I rarely find myself getting verklempt when reading Sports Illustrated. Truth be told, I rarely read Sports Illustrated. I’m not a fan of a particular annual issue that is a tad, um, tawdry.

But the magazine’s recent issue covering the 40th anniversary of Title IX, which was passed June 23, 1972, prohibiting descrimination in “any education program or activity receiving Federal financial assistance,” was extremely well done.


The changes wrought by this legislation (which has been challenged numerous times and always upheld) go beyond sports. The article notes, “the number of law and medical degrees going to women has jumped from 7% and 9%, respectively, in 1972, to 47% and 48% in 2010.” But the article points out the connection: when girls play sports, they don’t just get physically fit. They learn to compete and accomplish. By giving women a fair shot at both education and organized sports, women have discovered that the skills they gain help them compete off the field as well.

My daughter grew up playing soccer, which she loved. She lives in a world where it is normal to hear about classmates who are going to college on an athletic scholarship. But until 1973, athletic scholarships were given only to men.

When my daughter was a young soccer player, several moms and I took our daughters to watch the Mia Hamm, Brandi Chastain and the USA Women’s team play an exhibition match at Chicago’s Soldiers Field.  I wanted my daughter to see what was possible. That she could have role models and heroes who looked like her. That girls could accomplish amazing things.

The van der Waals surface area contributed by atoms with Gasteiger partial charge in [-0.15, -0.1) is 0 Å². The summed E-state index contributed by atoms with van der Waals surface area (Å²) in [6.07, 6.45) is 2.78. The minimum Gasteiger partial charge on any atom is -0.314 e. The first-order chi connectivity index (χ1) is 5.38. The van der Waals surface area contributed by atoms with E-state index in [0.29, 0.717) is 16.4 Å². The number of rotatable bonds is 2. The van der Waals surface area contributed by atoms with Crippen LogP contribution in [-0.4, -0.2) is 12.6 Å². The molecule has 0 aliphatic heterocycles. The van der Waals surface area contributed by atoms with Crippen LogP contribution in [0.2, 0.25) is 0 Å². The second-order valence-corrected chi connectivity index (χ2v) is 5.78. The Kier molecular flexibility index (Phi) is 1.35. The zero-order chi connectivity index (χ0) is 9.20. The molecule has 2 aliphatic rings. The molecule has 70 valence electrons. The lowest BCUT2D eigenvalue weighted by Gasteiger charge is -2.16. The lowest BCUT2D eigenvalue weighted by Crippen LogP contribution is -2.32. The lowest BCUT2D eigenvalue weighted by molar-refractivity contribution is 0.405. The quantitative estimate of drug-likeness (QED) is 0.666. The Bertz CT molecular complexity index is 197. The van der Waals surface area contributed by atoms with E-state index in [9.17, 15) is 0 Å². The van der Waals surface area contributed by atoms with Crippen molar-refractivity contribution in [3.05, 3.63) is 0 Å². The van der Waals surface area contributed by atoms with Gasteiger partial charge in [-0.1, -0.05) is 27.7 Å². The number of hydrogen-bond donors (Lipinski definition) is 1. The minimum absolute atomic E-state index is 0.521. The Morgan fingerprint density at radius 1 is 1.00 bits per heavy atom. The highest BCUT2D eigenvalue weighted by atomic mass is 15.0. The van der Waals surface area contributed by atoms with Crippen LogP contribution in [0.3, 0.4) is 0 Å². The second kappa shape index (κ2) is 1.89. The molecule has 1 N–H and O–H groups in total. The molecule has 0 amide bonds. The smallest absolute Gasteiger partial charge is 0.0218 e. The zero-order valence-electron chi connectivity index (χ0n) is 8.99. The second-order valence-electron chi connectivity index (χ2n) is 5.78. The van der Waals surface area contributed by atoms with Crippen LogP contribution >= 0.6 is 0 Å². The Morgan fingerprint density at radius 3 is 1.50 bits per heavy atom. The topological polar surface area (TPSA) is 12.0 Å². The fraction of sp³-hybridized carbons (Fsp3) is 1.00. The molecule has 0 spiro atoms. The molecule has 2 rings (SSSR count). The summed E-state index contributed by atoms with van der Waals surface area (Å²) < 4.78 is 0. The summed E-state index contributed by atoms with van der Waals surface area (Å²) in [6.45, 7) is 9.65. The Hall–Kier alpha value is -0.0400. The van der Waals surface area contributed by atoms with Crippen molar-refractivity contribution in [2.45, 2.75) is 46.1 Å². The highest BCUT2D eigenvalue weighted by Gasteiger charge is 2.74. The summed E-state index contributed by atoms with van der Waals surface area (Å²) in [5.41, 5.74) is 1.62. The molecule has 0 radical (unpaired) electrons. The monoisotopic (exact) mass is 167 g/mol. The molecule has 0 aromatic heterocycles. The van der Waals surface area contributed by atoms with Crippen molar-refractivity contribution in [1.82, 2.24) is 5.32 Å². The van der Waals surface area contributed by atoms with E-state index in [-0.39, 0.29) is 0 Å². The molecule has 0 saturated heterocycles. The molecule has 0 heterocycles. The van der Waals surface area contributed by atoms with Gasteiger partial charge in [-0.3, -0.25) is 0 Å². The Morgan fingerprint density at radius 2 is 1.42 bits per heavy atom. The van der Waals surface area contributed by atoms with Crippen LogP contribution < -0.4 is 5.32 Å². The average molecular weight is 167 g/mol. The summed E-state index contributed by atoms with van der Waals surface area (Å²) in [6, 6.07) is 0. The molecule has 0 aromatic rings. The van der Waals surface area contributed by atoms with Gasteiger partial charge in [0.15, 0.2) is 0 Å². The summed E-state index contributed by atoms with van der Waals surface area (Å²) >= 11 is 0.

I was 9 years old when Title IX passed. I got to play an organized sport for the first time that year: I was a part of a spectacularly mediocre t-ball team called the Robins. I didn’t really care that much for t-ball, although I had grown up playing backyard baseball with friends. At the time, organized sports for young kids were not nearly as ubiquitous as they are now. I grew up playing tag, kickball and hide and go seek, just running through the neighborhood with my friends, both boys and girls.

In college, I got to play soccer, on a “club” team since women’s soccer didn’t have varsity status (read that: no funding, even in the mid 1980s, so we paid for our own uniforms and drove ourselves to games). But I grew up in a world that was changing–where equality for women was something that at least we were talking about.

We still have far to go–men still have more opportunities to participate in collegiate athletics than women. And some men still oppose Title IX, arguing that it takes away from men’s athletics. Really? REALLY?

But my daughter is growing up in a world where it is “normal” not only for girls to excel in sports, but also in business, politics and other arenas previously closed to them. But just because it’s normal doesn’t mean we can take it for granted.

Did you play organized sports as a kid, in high school or college? What life lessons did doing so teach you? What did Title IX give you?